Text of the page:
By Steven Clyde
In the midst of the hearsay of the common babbler, we time and time again find instances of the Dunning-Kruger Effect. To the dismay of scholars and people of the like who have an unquenchable lust for the truth there is no shortage of deranged talking points which not only have zero basis in reality but also fails to recognize its abhorrent contradiction of itself.
In Plato’s provocative work Allegory of the Cave , he described a fictitious instance in which there were subject humans who spent their entire lives in a dark cave tied down while staring at a wall of the cave, and there was a fire behind them which cast shadows on the wall. All they ever saw their entire lives were shadow figures made from people behind them. When one of them is released in the the real world, they are in disbelief; there is a sun that casts bright light and things have texture, appearance, a feeling, there are many sounds, etc.
Plato describes that, its impossible for the other subjects back at the cave to understand what the subject who was freed was really saying to them, and furthermore described the freed subject as insane. Though controversial as a philosopher, Plato offered us a great insight that any of us can ponder on: its impossible to comprehend the unseen. And within the realm of logic and economics, its impossible to comprehend what you don’t know.
This situation I describe here is of that of someone who quite literally, cannot comprehend economic theory, and their argument fails from every angle. A friend online asked her for data showing that raising the minimum wage helps businesses and the local economy, and this was the response he was given:
Okay, so lets break that down.
“It’s not about helping businesses, it’s about helping people pay their bills”
This is completely oxymoronic, and without using a direct ad hominem attack I would like to say that I indeed am going to attack this persons character, as they completely fail to use logic as a normal person should and lets face it: completely contradicting yourself isn’t worthy of praise.
On one hand, they claim they don’t want to help businesses. They didn’t say “businesses might feel some pain”; they just flat-out said they don’t care about the actual businesses themselves. But then what of the employees? Are they better off now that their employer is no longer in existence? And how does a sudden increase in labor costs amount to helping more people pay their bills, on any planet?
An artificially set wage level by government isn’t, at least the way its implemented now, a type of legislation that forces businesses to hire anybody in the first place. This is crucial. It might be true that, wage increases wont push certain people out of the job market supposing they have the necessary skills to produce enough according to what the wage increase demands via their productivity, but what about all those people who didn’t have that high of a level of productivity to begin with? Namely, we’re speaking of people who are just entering the job market for the first time, and this sets a dangerous path into adulthood in which the lack of the most basic skills (and the knowledge on how to gain skills) leads to a completely avoidable life of poverty.
And to effect our opponent here on a more visceral level, lets not forget who we’re mainly talking about when we say “those people that will lose their jobs or not get hired in the first place”. We are speaking of young minorities in their teens and early twenties. Its young minorities who wont be able to pay their bills, and now they should be further handicapped according to this person. They should not only be handicapped by an existing minimum wage law that’s making it difficult for people of low skills to advance in their current jobs, but they should be handicapped further by raising the wage so high that most will never get a job in the first place.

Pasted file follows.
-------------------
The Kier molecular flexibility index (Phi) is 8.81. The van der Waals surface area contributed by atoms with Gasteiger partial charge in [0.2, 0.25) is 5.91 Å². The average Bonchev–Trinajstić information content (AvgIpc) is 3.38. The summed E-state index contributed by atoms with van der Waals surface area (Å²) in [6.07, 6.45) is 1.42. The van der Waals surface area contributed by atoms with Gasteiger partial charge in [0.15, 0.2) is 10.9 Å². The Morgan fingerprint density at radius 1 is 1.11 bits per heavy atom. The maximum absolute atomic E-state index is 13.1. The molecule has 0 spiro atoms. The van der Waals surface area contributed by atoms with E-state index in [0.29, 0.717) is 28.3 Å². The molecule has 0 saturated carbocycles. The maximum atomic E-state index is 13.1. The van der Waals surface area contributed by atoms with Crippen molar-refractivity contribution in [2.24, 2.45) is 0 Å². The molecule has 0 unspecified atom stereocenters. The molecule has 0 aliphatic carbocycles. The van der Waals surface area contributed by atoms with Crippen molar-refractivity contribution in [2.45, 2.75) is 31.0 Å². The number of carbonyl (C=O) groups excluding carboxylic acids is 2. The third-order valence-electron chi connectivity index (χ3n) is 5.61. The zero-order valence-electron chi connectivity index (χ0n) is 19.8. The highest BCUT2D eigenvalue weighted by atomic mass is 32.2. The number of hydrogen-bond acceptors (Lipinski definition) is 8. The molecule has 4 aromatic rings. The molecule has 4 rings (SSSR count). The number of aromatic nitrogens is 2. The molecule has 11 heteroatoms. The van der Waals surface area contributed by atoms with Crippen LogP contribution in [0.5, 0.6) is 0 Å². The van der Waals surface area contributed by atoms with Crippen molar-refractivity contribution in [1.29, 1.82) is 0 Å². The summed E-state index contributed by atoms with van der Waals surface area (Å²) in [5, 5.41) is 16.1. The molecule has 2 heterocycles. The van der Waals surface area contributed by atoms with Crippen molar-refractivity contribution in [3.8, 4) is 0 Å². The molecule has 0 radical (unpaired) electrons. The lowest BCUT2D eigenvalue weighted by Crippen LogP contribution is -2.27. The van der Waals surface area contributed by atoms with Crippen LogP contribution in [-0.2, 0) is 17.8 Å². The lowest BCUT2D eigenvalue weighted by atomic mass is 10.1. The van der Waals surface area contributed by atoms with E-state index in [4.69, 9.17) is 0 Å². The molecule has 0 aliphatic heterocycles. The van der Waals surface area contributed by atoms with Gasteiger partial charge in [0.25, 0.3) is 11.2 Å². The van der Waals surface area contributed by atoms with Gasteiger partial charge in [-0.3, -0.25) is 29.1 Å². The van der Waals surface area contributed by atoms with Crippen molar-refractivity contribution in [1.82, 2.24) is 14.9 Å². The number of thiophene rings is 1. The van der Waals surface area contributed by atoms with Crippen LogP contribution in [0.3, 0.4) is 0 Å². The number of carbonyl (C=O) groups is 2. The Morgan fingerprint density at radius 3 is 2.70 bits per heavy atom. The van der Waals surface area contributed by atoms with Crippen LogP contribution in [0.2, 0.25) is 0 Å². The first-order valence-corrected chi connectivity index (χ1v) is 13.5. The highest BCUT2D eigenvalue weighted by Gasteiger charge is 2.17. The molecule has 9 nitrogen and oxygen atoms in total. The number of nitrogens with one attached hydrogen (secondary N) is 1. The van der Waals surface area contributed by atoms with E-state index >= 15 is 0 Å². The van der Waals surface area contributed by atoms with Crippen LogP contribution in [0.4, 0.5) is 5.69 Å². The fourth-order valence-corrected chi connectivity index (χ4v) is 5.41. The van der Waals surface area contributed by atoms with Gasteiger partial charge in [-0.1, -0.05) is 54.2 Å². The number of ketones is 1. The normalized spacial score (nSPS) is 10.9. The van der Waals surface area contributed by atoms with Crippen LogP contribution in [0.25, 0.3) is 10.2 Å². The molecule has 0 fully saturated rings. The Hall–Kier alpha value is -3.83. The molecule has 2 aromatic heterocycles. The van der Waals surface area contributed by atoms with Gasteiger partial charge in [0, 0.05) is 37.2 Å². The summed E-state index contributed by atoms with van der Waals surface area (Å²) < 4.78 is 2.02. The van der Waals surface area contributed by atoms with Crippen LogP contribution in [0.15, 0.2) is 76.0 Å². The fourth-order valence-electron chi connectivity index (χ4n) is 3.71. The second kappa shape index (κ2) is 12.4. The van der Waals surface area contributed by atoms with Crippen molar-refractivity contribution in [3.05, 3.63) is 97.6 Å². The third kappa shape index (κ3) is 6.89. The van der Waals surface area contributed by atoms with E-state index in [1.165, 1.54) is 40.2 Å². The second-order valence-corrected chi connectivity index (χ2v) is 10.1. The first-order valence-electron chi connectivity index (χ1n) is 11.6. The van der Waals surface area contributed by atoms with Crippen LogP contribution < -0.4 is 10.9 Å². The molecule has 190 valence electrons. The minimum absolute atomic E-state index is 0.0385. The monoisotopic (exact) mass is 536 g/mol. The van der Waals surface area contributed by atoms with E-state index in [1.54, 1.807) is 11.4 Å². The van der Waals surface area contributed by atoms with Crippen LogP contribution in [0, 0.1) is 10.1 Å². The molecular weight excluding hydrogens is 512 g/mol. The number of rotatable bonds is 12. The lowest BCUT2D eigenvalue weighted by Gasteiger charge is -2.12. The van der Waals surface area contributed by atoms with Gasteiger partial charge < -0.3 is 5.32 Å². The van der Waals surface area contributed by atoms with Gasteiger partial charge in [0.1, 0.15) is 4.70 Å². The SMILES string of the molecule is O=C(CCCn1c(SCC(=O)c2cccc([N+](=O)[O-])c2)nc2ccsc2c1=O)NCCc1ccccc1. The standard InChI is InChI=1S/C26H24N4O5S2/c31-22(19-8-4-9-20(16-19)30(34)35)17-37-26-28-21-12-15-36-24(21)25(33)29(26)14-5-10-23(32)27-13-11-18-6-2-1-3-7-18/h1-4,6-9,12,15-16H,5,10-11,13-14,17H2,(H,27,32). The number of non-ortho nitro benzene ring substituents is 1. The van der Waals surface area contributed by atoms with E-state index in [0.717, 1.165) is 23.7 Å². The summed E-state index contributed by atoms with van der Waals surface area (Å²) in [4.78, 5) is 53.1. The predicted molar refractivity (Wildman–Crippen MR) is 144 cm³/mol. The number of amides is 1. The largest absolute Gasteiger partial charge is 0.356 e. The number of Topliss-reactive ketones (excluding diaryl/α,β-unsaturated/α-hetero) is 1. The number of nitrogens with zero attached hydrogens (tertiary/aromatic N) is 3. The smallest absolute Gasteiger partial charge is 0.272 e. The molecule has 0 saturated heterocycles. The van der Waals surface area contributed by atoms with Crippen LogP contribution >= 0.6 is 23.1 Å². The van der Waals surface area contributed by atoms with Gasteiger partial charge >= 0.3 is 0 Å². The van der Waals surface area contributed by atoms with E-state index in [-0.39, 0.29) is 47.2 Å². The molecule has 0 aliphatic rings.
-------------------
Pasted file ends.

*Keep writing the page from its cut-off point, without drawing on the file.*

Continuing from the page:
This was a common tactic of unions in South Africa during the apartheid era, in which “Equal Pay for Equal Work” campaigns were created to rid employers of the need to hire black workers. It was thought that, since black workers had a lower productivity than that of whites (because of disadvantages as a result of the government), equal pay for equal work really meant that whites needed to be paid more than blacks. The other option was just to not hire them at all.
It was a clever strategy, but it’s rooted in racism.
Walter Williams, the brilliant (and black) PhD economist at George Mason University, spent much of his life studying what has so heavily played a part in the destruction of his race, which was exactly this: the minimum wage.
He has said on many occasions, that not even slavery has had such devastating effects on the black community as did obscene and racist laws like the minimum wage law. When describing how the minimum wage influenced the disparities between whites and blacks, he notes:
From 1900 to 1954, blacks were more active than whites in the labor market. Until about 1960, black male labor force participation in every age group was equal to or greater than that of whites. During that period, black teen unemployment was roughly equal to or less than white teen unemployment. As early as 1900, the duration of black unemployment was 15 percent shorter than that of whites; today it’s about 30 percent longer. To do something about today’s employment picture requires abandonment of sacred cows and honesty.
His point is this: Are you telling me that the world we live in currently, struggles from more racial tension then we did back during the civil rights era of the 50’s and 60’s? If not, then there must be another explanation, and empirical data confirms the grim scenario Williams gave us insight to.
“Most businesses do fine, you hear a few go under but it gives people more buying power and less stress”
Again, this is completely contradictory.
This just in: lowering the supply of businesses that provides goods to the public, does not equate to people have MORE buying power. It equates to less. When you take away people’s options, you aren’t giving them better ones; you are depriving them of other potential options which may have worked just fine for them but are less expensive.